Russo: World juniors, NHL labor update
- Blog Post by: Michael Russo
- January 3, 2013 - 1:22 PM
In the wee hours of this morning, the United States, coached by Minnesotans Phil Housley, Grant Potulny and Mark Osiecki, crushed Canada, 5-1, in the semifinals of the world junior championships in Ufa, Russia.
Here's the story, with video highlights.
The Americans will face defending champion Sweden, who upended Russia in a shootout, in Saturday's gold-medal game at 7 a.m. CT.
Boston College's Johnny Gaudreau continued his offensive assault with two more goals (seven in the past three), Wisconsin's Jake McCabe, the U.S. captain, had two goals and an assist and John Gibson made 36 saves.
Gophers defenseman Mike Reilly tweeted at @mreilly93: "What a game to be a part of. Moving on to the finals. #goforgold"
Saturday morning's game will be on NHL Network and streamed on NHL.com. I will be on KFAN at 10:35 a.m. to talk about the game and NHL/NHLPA bargaining updates.
As you can see on the previous blog, the two sides met late into the night last night and expect to meet again today with a federal mediator. Gary Bettman said the sides agreed to meet at 10 a.m. ET. The two sides haven't begun meeting yet as the NHLPA is reportedly meeting internally and updating its membership of yesterday's events.
I get asked a lot if there's any chance after a handshake agreement that the NHL starts playing while the collective bargaining agreement is drafted, lawyered up and ratified. Doubtful.
In 1994-95, there were tons of wildfires that had to be put out the ensuing months when they tried that, stuff like, "You agreed to this, ... Uh, no we didn't." This morning is a case of the NHL thought they agreed to meet at 10 a.m. moments after this alleged agreement, and the NHLPA didn't understand it that way.
So the two sides can't agree on that, think they'll play with a handshake?
Details are starting to emerge:
-- I have confirmed ESPN Pierre LeBrun's report that the league has agreed to the two compliance buyouts the players want for 2013-14 (wouldn't count against the salary cap). But the owners feel that since they're willing to hand players a lump sum of money to walk away, that should come out of the player share of the 50/50 split of revenues, not the owners. Players don't want it that way; they want it to come from outside the system. This transition rule is a big bridge that must be gapped.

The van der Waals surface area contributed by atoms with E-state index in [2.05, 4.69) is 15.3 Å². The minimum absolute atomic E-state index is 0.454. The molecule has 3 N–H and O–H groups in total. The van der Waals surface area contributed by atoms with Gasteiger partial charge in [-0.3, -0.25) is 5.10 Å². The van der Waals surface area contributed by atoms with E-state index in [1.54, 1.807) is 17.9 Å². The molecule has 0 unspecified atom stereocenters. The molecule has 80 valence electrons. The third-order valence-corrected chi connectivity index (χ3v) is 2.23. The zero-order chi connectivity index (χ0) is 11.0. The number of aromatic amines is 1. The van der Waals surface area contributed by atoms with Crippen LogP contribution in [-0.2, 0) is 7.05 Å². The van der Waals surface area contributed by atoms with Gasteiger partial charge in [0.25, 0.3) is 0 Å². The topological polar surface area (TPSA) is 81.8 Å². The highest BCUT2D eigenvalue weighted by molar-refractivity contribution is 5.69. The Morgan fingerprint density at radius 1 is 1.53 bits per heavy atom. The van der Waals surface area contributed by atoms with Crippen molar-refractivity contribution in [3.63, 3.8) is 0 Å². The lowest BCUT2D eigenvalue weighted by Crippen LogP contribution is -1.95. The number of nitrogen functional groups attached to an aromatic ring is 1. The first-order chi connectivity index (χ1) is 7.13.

There seems to be a lot of confusion among fans. The purpose of the compliance buyouts are so teams can get compliant with the 2013-14 salary cap that will decline (the league wants it to be $60 million, the union $65 million) as the split in revenues go from 57-43 in favor of the players to 50-50.
Because this affects 2013-14, this really has little affect on the Wild.
The salary cap this year (if they get a deal done to salvage the season) will still be prorated at $70.2 million, so the Wild, with the second-highest payroll in the NHL, are compliant. Even if the cap falls to $60 million in 2013-14, the Wild would be at $50.5 million assuming Niklas Backstrom, Pierre-Marc Bouchard and Matt Cullen aren't re-signed. This doesn't include the promotions of Houston prospects other than Mikael Granlund, free-agent signings and the re-signings of potential restricted free agents like Cal Clutterbuck.
But the Wild conceivably wouldn't have to buy out anybody.
By the way, check out the previous blog for Wild injury news and also how an abbreviated training camp may determine which kids from Houston get a look right away. It's interesting because the kids in Houston succeeding are in midseason form, so that could be quite the advantage for the Wild. However, there's very few open spots due to one-way contracts, so there's just no chance more than a handful could start with the Wild.
-- Also, reportedly (I have not confirmed yet), the NHL is willing to move the variance of salaries inside contracts year to year to 20 percent.
-- Pensions, the fact the NHL wants six-year max deals (seven to re-sign your own players) and a $60 million ceiling in 2013-14 continue to be the big "open issues."
I'll be back later with a report on the Gophers after availability, but as I mentioned, Erik Haula is expected to miss at least the next three games with a finger injury. Don Lucia indicated yesterday that Nate Condon may move to second-line center from first-line right wing to replace him.
© 2013 Star Tribune